Judo World

Legends of Judo: Kosei Inoue, Olympic champion and Japanese supercoach

Japanese national judo team head coach Kosei Inoue (C) looks at his athletes during the open training session in Rio de Janeiro on August 1, 2016 ahead of Rio 2016 Olympic Games. / AFP / TOSHIFUMI KITAMURA        (Photo credit should read TOSHIFUMI KITAMURA/AFP/Getty Images)
Legends of judo: Kosei Inoue
01:12 - Source: CNN

Story highlights

Kosei Inoue is former gold medal-winning Japanese judoka

Now retired, he coaches Japan's national team

Inoue believes judo is more than a sport, it's also a way of life

CNN  — 

In Japan, where judo is more than just a sport, Kosei Inoue is no ordinary athlete.

Essentially unbeatable between 1999 and 2003, the half-heavyweight judoka won three world titles and Olympic gold, placing him among the greatest of all time.

Now head coach of the Japanese team, the 39-year-old is passing on his secrets to the next generation, proving just as successful off the tatami as he was on it during a stellar 10-year career at the top.

“We look at judo not only as a sport but as a ‘budo,’ or martial way,” Inoue tells CNN.

“There is the competition – we come to a World Championships and aim to win a gold medal – but there is something far bigger behind this.

“By practicing judo every day, it really helps you win in life in general. In judo, you always get thrown and you always have to stand up. It’s very similar to life itself.”

READ: Five things we learned from the judo World Championships

Early years

Inoue, like so many others in Japan, took up the sport at a young age, working under the tutelage of his father.

The youngster would train relentlessly every day, only stopping when forced by his teachers.

“I was extremely motivated to do my best throughout my career,” he says. “The meaning of judo is not just to win or lose, but to contribute to the betterment of society and always give back.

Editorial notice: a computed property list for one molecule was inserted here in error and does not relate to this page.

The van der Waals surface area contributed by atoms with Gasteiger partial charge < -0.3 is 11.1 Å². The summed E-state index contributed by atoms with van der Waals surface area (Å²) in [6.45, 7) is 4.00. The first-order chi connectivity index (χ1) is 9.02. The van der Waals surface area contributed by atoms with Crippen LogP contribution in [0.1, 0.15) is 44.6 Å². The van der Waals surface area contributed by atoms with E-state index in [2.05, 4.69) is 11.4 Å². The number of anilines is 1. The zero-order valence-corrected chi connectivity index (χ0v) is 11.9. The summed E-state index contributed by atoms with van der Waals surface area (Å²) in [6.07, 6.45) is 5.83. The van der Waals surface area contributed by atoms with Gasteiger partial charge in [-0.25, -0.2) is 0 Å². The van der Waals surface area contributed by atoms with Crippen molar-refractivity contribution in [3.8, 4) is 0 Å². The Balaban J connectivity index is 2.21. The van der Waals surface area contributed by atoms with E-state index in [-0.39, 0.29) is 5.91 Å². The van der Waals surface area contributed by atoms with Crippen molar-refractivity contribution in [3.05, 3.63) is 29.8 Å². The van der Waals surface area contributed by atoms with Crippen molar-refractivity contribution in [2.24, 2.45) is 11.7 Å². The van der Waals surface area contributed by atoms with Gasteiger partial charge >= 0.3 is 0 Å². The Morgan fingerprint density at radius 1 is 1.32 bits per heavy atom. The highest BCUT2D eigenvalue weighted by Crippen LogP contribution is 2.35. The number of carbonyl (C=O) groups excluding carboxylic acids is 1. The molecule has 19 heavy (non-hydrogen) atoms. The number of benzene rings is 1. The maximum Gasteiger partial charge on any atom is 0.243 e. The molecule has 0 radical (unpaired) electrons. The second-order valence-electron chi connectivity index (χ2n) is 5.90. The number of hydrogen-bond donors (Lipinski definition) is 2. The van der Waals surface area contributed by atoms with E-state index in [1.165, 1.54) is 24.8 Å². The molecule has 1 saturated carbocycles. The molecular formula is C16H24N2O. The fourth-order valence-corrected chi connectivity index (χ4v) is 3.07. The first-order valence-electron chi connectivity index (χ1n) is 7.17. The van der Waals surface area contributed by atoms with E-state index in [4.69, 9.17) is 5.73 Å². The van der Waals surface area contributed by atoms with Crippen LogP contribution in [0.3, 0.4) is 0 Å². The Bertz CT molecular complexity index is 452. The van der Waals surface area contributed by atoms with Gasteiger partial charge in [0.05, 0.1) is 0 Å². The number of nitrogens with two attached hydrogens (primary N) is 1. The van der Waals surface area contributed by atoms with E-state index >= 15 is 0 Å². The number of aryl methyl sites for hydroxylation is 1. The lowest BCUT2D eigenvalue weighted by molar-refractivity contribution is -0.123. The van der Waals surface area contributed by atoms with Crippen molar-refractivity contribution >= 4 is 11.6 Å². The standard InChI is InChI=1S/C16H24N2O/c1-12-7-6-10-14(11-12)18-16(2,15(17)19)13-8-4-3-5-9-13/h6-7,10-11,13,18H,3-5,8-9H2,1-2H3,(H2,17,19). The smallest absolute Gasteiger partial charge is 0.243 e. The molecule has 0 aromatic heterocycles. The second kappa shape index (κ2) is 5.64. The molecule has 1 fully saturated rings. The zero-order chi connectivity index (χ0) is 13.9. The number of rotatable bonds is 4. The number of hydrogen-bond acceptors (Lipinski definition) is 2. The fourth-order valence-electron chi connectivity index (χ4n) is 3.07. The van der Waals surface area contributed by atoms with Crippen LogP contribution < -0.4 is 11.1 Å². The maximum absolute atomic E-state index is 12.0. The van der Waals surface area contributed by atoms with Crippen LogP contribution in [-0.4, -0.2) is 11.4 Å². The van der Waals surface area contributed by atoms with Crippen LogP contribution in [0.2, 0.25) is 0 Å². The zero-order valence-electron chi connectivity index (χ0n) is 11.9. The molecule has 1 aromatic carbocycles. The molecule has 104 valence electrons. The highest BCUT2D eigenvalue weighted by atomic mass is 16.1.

“The creator of judo, Jigoro Kano, outlined its two main themes: the development of the self and a contribution to society. When I practice judo, both as an athlete and as a coach, I always keep those in my heart.”

Rarely defeated on the mat, some of Inoue’s biggest challenges have come away from judo.

kosei inoue sydney 2000 mother portrait gold medal

READ: Ryoko Tani – The greatest ever?

He lost his mother aged just 21, famously clutching a framed photograph of her as he stood atop the podium at Sydney 2000 a year later.

Legends of Judo: Kosei Inoue

Bangkok 1998 Asian Games: Gold Birmingham 1999 World Championship: GoldSydney 2000 Olympics: Gold All Japan Judo Championships 2001: GoldMunich 2001 World Championships: Gold All Japan Judo Championships 2002: GoldBusan 2002 Asian Games: GoldAll Japan Judo Championships 2003: GoldOsaka 2003 World Championships: Gold

“I wanted to dedicate this win to my mother – this is for her,” the half heavyweight (-100kg) champion said at the time. “To me, she was the best mother in the world and I wanted the world to see her.”

The entire family had shared a dream of Inoue one day winning Olympic gold; the realization of that ambition changed his life overnight.

“The Olympic Games is not just a sporting event; it’s where the world unites,” says Inoue, recalling his now-famous win over Nicholas Gill of Canada in the final.

“When I won at Sydney 2000 I was just 22 years old and still a university student. My life changed forever, but I was young and I felt like my career was just beginning.”

Inoue won every single match at Sydney by ippon – judo’s equivalent to a knockout – and the watching world expected him to dominate for many years to come.

The Japanese judoka didn’t let up, taking home further gold medals at the next two World Championships – held in Munich and Osaka – as well as three consecutive titles in the open weight category at the All Japan Championships, defeating far larger opponents.

But he wasn’t able to maintain his imperious form at the Athens 2004 Olympics, crashing out at the quarterfinal stage to Dutchman Elco van der Geest.